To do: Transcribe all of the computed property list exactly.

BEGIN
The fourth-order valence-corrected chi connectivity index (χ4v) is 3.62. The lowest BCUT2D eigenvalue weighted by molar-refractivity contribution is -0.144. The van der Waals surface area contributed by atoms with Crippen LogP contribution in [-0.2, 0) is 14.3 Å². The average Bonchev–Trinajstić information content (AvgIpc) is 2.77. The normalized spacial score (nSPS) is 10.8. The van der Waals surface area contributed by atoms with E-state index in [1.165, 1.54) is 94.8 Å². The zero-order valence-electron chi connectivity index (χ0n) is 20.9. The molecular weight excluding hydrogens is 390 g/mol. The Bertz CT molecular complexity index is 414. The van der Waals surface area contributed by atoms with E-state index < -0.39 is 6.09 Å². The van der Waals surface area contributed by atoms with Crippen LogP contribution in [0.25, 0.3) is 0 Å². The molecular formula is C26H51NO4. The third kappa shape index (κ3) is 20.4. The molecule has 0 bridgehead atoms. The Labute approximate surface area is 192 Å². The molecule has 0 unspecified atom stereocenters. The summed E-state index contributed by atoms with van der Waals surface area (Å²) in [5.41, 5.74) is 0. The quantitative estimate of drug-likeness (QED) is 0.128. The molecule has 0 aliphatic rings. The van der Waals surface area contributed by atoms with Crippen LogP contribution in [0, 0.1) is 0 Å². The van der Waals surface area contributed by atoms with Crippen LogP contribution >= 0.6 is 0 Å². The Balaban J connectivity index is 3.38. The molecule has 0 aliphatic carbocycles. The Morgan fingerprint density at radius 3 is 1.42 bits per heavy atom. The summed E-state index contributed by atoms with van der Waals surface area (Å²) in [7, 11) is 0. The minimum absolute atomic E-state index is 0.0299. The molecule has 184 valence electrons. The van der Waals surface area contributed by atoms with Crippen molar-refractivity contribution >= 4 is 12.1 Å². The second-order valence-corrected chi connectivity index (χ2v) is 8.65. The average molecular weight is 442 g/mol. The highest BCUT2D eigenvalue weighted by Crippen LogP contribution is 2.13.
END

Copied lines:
The fourth-order valence-corrected chi connectivity index (χ4v) is 3.62. The lowest BCUT2D eigenvalue weighted by molar-refractivity contribution is -0.144. The van der Waals surface area contributed by atoms with Crippen LogP contribution in [-0.2, 0) is 14.3 Å². The average Bonchev–Trinajstić information content (AvgIpc) is 2.77. The normalized spacial score (nSPS) is 10.8. The van der Waals surface area contributed by atoms with E-state index in [1.165, 1.54) is 94.8 Å². The zero-order valence-electron chi connectivity index (χ0n) is 20.9. The molecular weight excluding hydrogens is 390 g/mol. The Bertz CT molecular complexity index is 414. The van der Waals surface area contributed by atoms with E-state index < -0.39 is 6.09 Å². The van der Waals surface area contributed by atoms with Crippen LogP contribution in [0.25, 0.3) is 0 Å². The molecular formula is C26H51NO4. The third kappa shape index (κ3) is 20.4. The molecule has 0 bridgehead atoms. The Labute approximate surface area is 192 Å². The molecule has 0 unspecified atom stereocenters. The summed E-state index contributed by atoms with van der Waals surface area (Å²) in [5.41, 5.74) is 0. The quantitative estimate of drug-likeness (QED) is 0.128. The molecule has 0 aliphatic rings. The van der Waals surface area contributed by atoms with Crippen LogP contribution in [0, 0.1) is 0 Å². The van der Waals surface area contributed by atoms with Crippen LogP contribution >= 0.6 is 0 Å². The Balaban J connectivity index is 3.38. The molecule has 0 aliphatic carbocycles. The Morgan fingerprint density at radius 3 is 1.42 bits per heavy atom. The summed E-state index contributed by atoms with van der Waals surface area (Å²) in [7, 11) is 0. The minimum absolute atomic E-state index is 0.0299. The molecule has 184 valence electrons. The van der Waals surface area contributed by atoms with Crippen molar-refractivity contribution >= 4 is 12.1 Å². The second-order valence-corrected chi connectivity index (χ2v) is 8.65. The average molecular weight is 442 g/mol. The highest BCUT2D eigenvalue weighted by Crippen LogP contribution is 2.13.